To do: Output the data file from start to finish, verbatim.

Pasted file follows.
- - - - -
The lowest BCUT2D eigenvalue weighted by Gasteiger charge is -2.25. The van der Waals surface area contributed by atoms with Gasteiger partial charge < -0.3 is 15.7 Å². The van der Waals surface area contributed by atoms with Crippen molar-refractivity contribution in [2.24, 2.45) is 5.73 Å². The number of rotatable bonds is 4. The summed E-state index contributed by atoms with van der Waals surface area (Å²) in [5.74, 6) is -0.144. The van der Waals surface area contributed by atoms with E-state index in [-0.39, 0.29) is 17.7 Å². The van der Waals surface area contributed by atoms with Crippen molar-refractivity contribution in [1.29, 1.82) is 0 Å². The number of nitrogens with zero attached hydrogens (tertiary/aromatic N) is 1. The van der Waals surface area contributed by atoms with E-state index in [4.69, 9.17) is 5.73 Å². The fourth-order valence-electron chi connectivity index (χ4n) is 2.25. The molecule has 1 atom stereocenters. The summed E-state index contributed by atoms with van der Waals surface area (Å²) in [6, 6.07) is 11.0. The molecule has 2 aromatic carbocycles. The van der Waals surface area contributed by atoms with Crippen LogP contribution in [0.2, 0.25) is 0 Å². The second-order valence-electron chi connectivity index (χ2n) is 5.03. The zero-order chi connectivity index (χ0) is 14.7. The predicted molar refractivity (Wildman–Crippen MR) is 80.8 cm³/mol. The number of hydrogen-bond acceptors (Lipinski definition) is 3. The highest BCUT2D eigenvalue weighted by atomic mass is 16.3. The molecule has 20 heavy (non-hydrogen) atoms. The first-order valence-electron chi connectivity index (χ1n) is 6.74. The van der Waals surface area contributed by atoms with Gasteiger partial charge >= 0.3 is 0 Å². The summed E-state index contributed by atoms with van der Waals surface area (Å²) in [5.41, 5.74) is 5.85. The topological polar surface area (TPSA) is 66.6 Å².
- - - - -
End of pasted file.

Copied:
The lowest BCUT2D eigenvalue weighted by Gasteiger charge is -2.25. The van der Waals surface area contributed by atoms with Gasteiger partial charge < -0.3 is 15.7 Å². The van der Waals surface area contributed by atoms with Crippen molar-refractivity contribution in [2.24, 2.45) is 5.73 Å². The number of rotatable bonds is 4. The summed E-state index contributed by atoms with van der Waals surface area (Å²) in [5.74, 6) is -0.144. The van der Waals surface area contributed by atoms with E-state index in [-0.39, 0.29) is 17.7 Å². The van der Waals surface area contributed by atoms with Crippen molar-refractivity contribution in [1.29, 1.82) is 0 Å². The number of nitrogens with zero attached hydrogens (tertiary/aromatic N) is 1. The van der Waals surface area contributed by atoms with E-state index in [4.69, 9.17) is 5.73 Å². The fourth-order valence-electron chi connectivity index (χ4n) is 2.25. The molecule has 1 atom stereocenters. The summed E-state index contributed by atoms with van der Waals surface area (Å²) in [6, 6.07) is 11.0. The molecule has 2 aromatic carbocycles. The van der Waals surface area contributed by atoms with Crippen LogP contribution in [0.2, 0.25) is 0 Å². The second-order valence-electron chi connectivity index (χ2n) is 5.03. The zero-order chi connectivity index (χ0) is 14.7. The predicted molar refractivity (Wildman–Crippen MR) is 80.8 cm³/mol. The number of hydrogen-bond acceptors (Lipinski definition) is 3. The highest BCUT2D eigenvalue weighted by atomic mass is 16.3. The molecule has 20 heavy (non-hydrogen) atoms. The first-order valence-electron chi connectivity index (χ1n) is 6.74. The van der Waals surface area contributed by atoms with Gasteiger partial charge >= 0.3 is 0 Å². The summed E-state index contributed by atoms with van der Waals surface area (Å²) in [5.41, 5.74) is 5.85. The topological polar surface area (TPSA) is 66.6 Å².